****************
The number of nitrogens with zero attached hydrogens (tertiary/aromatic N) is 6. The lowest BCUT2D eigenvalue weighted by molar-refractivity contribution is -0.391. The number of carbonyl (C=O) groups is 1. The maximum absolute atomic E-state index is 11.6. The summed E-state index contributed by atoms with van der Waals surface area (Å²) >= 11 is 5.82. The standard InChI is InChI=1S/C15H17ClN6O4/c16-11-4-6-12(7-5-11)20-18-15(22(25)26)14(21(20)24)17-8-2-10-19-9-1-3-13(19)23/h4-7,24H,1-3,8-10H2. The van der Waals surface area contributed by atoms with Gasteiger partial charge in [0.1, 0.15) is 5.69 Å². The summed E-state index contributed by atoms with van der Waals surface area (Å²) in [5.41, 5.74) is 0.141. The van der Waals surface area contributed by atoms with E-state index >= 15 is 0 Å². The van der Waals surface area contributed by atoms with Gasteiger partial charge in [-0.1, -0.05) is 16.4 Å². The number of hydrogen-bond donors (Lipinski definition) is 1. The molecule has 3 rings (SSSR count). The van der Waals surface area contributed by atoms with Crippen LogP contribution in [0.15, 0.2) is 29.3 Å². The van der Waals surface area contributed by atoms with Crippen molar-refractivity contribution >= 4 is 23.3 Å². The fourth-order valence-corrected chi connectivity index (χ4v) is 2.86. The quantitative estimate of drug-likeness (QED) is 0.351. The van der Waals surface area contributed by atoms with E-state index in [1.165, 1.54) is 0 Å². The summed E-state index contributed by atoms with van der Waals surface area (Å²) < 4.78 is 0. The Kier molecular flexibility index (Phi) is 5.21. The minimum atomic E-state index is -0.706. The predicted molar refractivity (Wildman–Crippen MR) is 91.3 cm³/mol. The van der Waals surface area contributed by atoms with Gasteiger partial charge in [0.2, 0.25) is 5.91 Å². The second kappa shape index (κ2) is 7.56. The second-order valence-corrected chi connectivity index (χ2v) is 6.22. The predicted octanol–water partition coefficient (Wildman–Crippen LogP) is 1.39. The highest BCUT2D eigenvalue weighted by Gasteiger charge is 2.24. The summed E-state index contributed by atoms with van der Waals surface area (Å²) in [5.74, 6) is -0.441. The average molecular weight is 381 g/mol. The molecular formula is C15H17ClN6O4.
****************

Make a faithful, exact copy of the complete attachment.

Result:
The number of nitrogens with zero attached hydrogens (tertiary/aromatic N) is 6. The lowest BCUT2D eigenvalue weighted by molar-refractivity contribution is -0.391. The number of carbonyl (C=O) groups is 1. The maximum absolute atomic E-state index is 11.6. The summed E-state index contributed by atoms with van der Waals surface area (Å²) >= 11 is 5.82. The standard InChI is InChI=1S/C15H17ClN6O4/c16-11-4-6-12(7-5-11)20-18-15(22(25)26)14(21(20)24)17-8-2-10-19-9-1-3-13(19)23/h4-7,24H,1-3,8-10H2. The van der Waals surface area contributed by atoms with Gasteiger partial charge in [0.1, 0.15) is 5.69 Å². The summed E-state index contributed by atoms with van der Waals surface area (Å²) in [5.41, 5.74) is 0.141. The van der Waals surface area contributed by atoms with E-state index >= 15 is 0 Å². The van der Waals surface area contributed by atoms with Gasteiger partial charge in [-0.1, -0.05) is 16.4 Å². The number of hydrogen-bond donors (Lipinski definition) is 1. The molecule has 3 rings (SSSR count). The van der Waals surface area contributed by atoms with Crippen LogP contribution in [0.15, 0.2) is 29.3 Å². The van der Waals surface area contributed by atoms with Crippen molar-refractivity contribution >= 4 is 23.3 Å². The fourth-order valence-corrected chi connectivity index (χ4v) is 2.86. The quantitative estimate of drug-likeness (QED) is 0.351. The van der Waals surface area contributed by atoms with E-state index in [1.165, 1.54) is 0 Å². The summed E-state index contributed by atoms with van der Waals surface area (Å²) < 4.78 is 0. The Kier molecular flexibility index (Phi) is 5.21. The minimum atomic E-state index is -0.706. The predicted molar refractivity (Wildman–Crippen MR) is 91.3 cm³/mol. The van der Waals surface area contributed by atoms with Gasteiger partial charge in [0.2, 0.25) is 5.91 Å². The second kappa shape index (κ2) is 7.56. The second-order valence-corrected chi connectivity index (χ2v) is 6.22. The predicted octanol–water partition coefficient (Wildman–Crippen LogP) is 1.39. The highest BCUT2D eigenvalue weighted by Gasteiger charge is 2.24. The summed E-state index contributed by atoms with van der Waals surface area (Å²) in [5.74, 6) is -0.441. The average molecular weight is 381 g/mol. The molecular formula is C15H17ClN6O4.